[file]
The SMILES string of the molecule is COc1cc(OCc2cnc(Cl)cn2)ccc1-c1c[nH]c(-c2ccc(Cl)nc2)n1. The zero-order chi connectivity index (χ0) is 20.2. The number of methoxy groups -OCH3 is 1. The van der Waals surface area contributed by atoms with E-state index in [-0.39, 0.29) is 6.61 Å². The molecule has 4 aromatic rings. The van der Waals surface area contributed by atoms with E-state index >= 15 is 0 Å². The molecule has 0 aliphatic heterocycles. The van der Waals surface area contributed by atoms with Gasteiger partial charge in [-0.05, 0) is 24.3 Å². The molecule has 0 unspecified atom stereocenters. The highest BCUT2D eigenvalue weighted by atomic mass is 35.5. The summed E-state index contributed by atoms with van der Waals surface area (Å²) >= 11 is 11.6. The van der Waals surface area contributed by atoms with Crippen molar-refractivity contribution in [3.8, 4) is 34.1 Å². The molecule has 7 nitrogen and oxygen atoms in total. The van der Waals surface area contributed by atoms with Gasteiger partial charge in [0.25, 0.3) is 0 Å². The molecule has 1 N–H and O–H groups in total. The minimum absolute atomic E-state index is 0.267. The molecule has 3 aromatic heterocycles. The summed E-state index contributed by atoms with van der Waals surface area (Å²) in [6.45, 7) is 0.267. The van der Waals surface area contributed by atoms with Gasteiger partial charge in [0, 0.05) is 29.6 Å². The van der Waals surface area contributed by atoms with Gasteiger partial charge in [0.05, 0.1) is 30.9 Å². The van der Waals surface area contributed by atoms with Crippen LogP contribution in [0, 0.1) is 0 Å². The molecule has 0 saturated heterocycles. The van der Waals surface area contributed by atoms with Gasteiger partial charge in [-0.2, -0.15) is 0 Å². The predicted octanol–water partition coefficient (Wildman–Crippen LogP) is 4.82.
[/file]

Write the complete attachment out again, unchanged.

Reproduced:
The SMILES string of the molecule is COc1cc(OCc2cnc(Cl)cn2)ccc1-c1c[nH]c(-c2ccc(Cl)nc2)n1. The zero-order chi connectivity index (χ0) is 20.2. The number of methoxy groups -OCH3 is 1. The van der Waals surface area contributed by atoms with E-state index in [-0.39, 0.29) is 6.61 Å². The molecule has 4 aromatic rings. The van der Waals surface area contributed by atoms with E-state index >= 15 is 0 Å². The molecule has 0 aliphatic heterocycles. The van der Waals surface area contributed by atoms with Gasteiger partial charge in [-0.05, 0) is 24.3 Å². The molecule has 0 unspecified atom stereocenters. The highest BCUT2D eigenvalue weighted by atomic mass is 35.5. The summed E-state index contributed by atoms with van der Waals surface area (Å²) >= 11 is 11.6. The van der Waals surface area contributed by atoms with Crippen molar-refractivity contribution in [3.8, 4) is 34.1 Å². The molecule has 7 nitrogen and oxygen atoms in total. The van der Waals surface area contributed by atoms with Gasteiger partial charge in [0.25, 0.3) is 0 Å². The molecule has 1 N–H and O–H groups in total. The minimum absolute atomic E-state index is 0.267. The molecule has 3 aromatic heterocycles. The summed E-state index contributed by atoms with van der Waals surface area (Å²) in [6.45, 7) is 0.267. The van der Waals surface area contributed by atoms with Gasteiger partial charge in [0, 0.05) is 29.6 Å². The van der Waals surface area contributed by atoms with Gasteiger partial charge in [0.05, 0.1) is 30.9 Å². The van der Waals surface area contributed by atoms with Crippen LogP contribution in [0, 0.1) is 0 Å². The molecule has 0 saturated heterocycles. The van der Waals surface area contributed by atoms with Gasteiger partial charge in [-0.2, -0.15) is 0 Å². The predicted octanol–water partition coefficient (Wildman–Crippen LogP) is 4.82.